The Telegraph
Friday , February 7 , 2014
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JEEVES AND THE WEDDING BELLS By Sebastian Faulks, Hutchinson, Rs 599

Masters invite imitation. Clever pupils avoid such temptation. Some succumb and are successful. P.G. Wodehouse created for himself a particular genre of fiction writing that is quite impossible to describe. But he delighted his readers with his deft touch, simple prose and his special brand of humour. His success is evident not only from the number of his devoted readers but also from the fact that his stories have stood the test of time. He began publishing early in the 20th century and his books remain in print today. The two most unforgettable characters he created are Bertie Wooster and Jeeves.

Wodehouse is inimitable, not only in his style but also in the world he created. People have tried to be like him and failed. It is thus very brave of Sebastian Faulks to venture into Wodehouse terrain in an attempt to resurrect Wooster and Jeeves. His saving grace is that he is not trying to do an imitation. He tells his readers, “Wodehouse’s prose is a glorious thing; and there’s the rub. I don’t want to write too close an imitation of that distinctive music for fear of sounding flat or sharp. Nor did I want to drift into parody.” The book is billed as a “homage to P.G.Wodehouse.” They do say — don’t they? — that imitation is the best tribute. This is not quite imitation but a pretty close run thing.

The book opens with a surprise as Faulks carries out a role reversal. Readers are confronted with Bertie Wooster in the role of a butler and Jeeves as Lord Etringham. Having given the surprise, the narrator, Bertie Wooster, writes, “But hold on a minute. I see I’ve done it again: set off like the electric hare at the local dog track while the paying customers have only the foggiest idea of what’s going on. Steady on, Wooster, they’re saying: no prize for finishing first. What’s this buttling business... Are we at some fancy-dress ball? Put us in the picture, pray, murky though it be... Very well. Let me marshal my facts.” (Does “marshal my facts” sound remotely like Bertie/Wodehouse? Emphatically not. Bertie would be thrown out of the Drones if he spoke/ wrote like some academic juju man.)

There is some logic in this role reversal. Bertie and Jeeves are in the relationship of master and servant. But as readers know, this is only on the surface as Bertie is the one who employs Jeeves. But in all other matters it is Jeeves who is often the master — certainly in matters of intellect. Jeeves has his own ways of making his employer do exactly what he thinks should be done. There are too many stories that show the quiet victories that Jeeves scores over Bertie. It is an integral part of the Wodehouse plots. Readers love Bertie but it is Jeeves they admire. They are thus the perfect pair. Faulks casts Jeeves in the role of the master. To write about how this happens and how it unravels would be to reveal a key element in the plot and thus spoil the fun.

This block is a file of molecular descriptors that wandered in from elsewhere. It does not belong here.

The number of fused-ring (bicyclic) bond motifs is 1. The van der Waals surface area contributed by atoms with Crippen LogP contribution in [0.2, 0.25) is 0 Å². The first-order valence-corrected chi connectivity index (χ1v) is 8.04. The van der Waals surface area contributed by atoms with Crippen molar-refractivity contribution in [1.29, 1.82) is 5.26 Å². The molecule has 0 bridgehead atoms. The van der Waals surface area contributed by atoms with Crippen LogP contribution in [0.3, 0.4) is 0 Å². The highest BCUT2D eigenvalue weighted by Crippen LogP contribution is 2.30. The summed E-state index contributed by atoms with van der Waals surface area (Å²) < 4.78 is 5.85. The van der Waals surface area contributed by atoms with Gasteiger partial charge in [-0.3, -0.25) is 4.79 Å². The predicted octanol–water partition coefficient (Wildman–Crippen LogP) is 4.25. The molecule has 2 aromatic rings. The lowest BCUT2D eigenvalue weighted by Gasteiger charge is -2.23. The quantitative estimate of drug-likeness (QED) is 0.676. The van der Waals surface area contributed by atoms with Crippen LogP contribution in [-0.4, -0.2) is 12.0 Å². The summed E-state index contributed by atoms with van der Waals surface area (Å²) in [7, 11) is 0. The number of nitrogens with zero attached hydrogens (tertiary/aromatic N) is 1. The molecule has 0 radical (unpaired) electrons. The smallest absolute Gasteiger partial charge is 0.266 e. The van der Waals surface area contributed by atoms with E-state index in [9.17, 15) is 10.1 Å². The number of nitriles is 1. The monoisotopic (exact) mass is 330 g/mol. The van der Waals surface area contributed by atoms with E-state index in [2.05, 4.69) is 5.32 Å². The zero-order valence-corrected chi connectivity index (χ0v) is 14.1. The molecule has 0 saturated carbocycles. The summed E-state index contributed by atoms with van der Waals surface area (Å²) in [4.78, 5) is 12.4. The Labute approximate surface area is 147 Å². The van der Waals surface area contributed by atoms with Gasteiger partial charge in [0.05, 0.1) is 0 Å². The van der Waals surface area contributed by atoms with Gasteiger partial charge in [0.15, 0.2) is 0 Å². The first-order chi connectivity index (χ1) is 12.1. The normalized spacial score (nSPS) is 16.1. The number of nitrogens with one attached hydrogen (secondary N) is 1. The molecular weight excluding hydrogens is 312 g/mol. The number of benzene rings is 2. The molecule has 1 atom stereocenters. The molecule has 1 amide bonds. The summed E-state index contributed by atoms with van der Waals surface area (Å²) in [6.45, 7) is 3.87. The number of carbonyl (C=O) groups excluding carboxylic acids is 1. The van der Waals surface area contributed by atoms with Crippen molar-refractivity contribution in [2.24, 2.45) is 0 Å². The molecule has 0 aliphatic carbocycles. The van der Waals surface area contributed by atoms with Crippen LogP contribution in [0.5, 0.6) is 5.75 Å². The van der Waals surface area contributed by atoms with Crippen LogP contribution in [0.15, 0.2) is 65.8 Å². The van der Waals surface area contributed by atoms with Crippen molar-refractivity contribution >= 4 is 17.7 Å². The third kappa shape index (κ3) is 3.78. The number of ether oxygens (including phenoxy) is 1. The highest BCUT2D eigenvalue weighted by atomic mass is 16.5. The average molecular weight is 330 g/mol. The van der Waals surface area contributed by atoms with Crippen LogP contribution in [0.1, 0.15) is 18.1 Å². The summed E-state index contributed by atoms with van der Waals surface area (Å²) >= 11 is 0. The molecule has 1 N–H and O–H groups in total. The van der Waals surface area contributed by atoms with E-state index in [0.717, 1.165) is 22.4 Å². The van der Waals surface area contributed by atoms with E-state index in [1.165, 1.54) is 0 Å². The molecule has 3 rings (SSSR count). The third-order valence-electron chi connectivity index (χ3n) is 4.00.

The story has some of the familiar elements of the Wooster-Jeeves yarns: slapstick, for one. Imagine Bertie trying to serve at the dinner table in a country house. The disasters are predictable but hilarious. Escapades with some narrow squeaks for Bertie. Mistaken identities but with a happy resolution. Bertie playing the gallant knight with unexpected consequences. A village cricket match in which Bertie makes an ass of himself and allows the opposing side to win. All these are present and neatly woven into the story. But Faulks breaks from the Wodehousian tradition and this is indicated by the very title of the book. The story ends — and there is no harm done in revealing this — with Bertie and Jeeves poised to get married. To lovers of Wooster and Jeeves, this seems like the end of civilization as we have known it. Bertie and Jeeves married? Can they, after taking such a fateful step, remain the same characters? The imagination boggles. In trying to resurrect Bertram and Jeeves through this story, Faulks may have sounded the death knell of the duo. In Wodehouse’s creation, there was a Peter Pan element not only in the two characters but also in the world they inhabited. Marriage ages the pair.

There are other features that jar. In this story, Bertie Wooster is made to reflect on his craft of narration. For example, he writes, “An odd thing I’ve noticed over the years, chronicling these adventures of mine, is that even in the middle of an absolute corker... there are days when not much happens. This is ticklish for the author. I dare say that at such a point in one of those novels beloved of Jeeves..., old Tolstoy took advantage of a lull in the action to bung in a bit of family history — how the Rostropovs had known the Ilyanovs, for instance, since the first bear was sighted on the Russian Steppe.” A reflective Bertie familiar with War and Peace is far removed from the original character that Wodehouse created.

Faulks writes in his author’s note that he “tried to... give people who haven’t read the Jeeves books a sense of what they sound like; while for those who know them well I tried to provide a nostalgic variation.” Those who do not know Wooster and Jeeves would be well advised to read about them as Wodehouse wrote about them. I went back to the originals not out of nostalgia but because I wanted to retrieve a whiff of the original. Wooster and Jeeves, stay as you are and never say bye bye.